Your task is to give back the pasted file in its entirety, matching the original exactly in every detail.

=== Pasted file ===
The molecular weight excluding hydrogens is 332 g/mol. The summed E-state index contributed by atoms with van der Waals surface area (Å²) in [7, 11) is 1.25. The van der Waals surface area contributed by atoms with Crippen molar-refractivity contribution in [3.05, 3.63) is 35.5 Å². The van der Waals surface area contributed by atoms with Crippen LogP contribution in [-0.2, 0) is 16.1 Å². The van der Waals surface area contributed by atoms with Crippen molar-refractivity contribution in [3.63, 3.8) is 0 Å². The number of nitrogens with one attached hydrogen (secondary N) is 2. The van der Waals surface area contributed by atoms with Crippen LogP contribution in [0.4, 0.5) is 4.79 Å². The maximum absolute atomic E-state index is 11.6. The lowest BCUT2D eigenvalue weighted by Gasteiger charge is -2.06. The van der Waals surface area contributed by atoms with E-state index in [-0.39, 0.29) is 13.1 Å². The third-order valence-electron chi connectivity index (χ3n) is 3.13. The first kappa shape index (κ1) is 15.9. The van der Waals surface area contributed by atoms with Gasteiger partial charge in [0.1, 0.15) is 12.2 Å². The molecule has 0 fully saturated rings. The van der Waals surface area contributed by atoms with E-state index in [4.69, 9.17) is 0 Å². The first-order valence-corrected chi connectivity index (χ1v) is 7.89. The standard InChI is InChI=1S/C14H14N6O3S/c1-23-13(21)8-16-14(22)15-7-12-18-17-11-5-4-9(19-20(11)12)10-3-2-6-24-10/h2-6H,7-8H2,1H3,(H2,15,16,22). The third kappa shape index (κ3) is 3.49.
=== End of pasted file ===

The molecular weight excluding hydrogens is 332 g/mol. The summed E-state index contributed by atoms with van der Waals surface area (Å²) in [7, 11) is 1.25. The van der Waals surface area contributed by atoms with Crippen molar-refractivity contribution in [3.05, 3.63) is 35.5 Å². The van der Waals surface area contributed by atoms with Crippen LogP contribution in [-0.2, 0) is 16.1 Å². The van der Waals surface area contributed by atoms with Crippen molar-refractivity contribution in [3.63, 3.8) is 0 Å². The number of nitrogens with one attached hydrogen (secondary N) is 2. The van der Waals surface area contributed by atoms with Crippen LogP contribution in [0.4, 0.5) is 4.79 Å². The maximum absolute atomic E-state index is 11.6. The lowest BCUT2D eigenvalue weighted by Gasteiger charge is -2.06. The van der Waals surface area contributed by atoms with E-state index in [-0.39, 0.29) is 13.1 Å². The third-order valence-electron chi connectivity index (χ3n) is 3.13. The first kappa shape index (κ1) is 15.9. The van der Waals surface area contributed by atoms with Gasteiger partial charge in [0.1, 0.15) is 12.2 Å². The molecule has 0 fully saturated rings. The van der Waals surface area contributed by atoms with E-state index in [4.69, 9.17) is 0 Å². The first-order valence-corrected chi connectivity index (χ1v) is 7.89. The standard InChI is InChI=1S/C14H14N6O3S/c1-23-13(21)8-16-14(22)15-7-12-18-17-11-5-4-9(19-20(11)12)10-3-2-6-24-10/h2-6H,7-8H2,1H3,(H2,15,16,22). The third kappa shape index (κ3) is 3.49.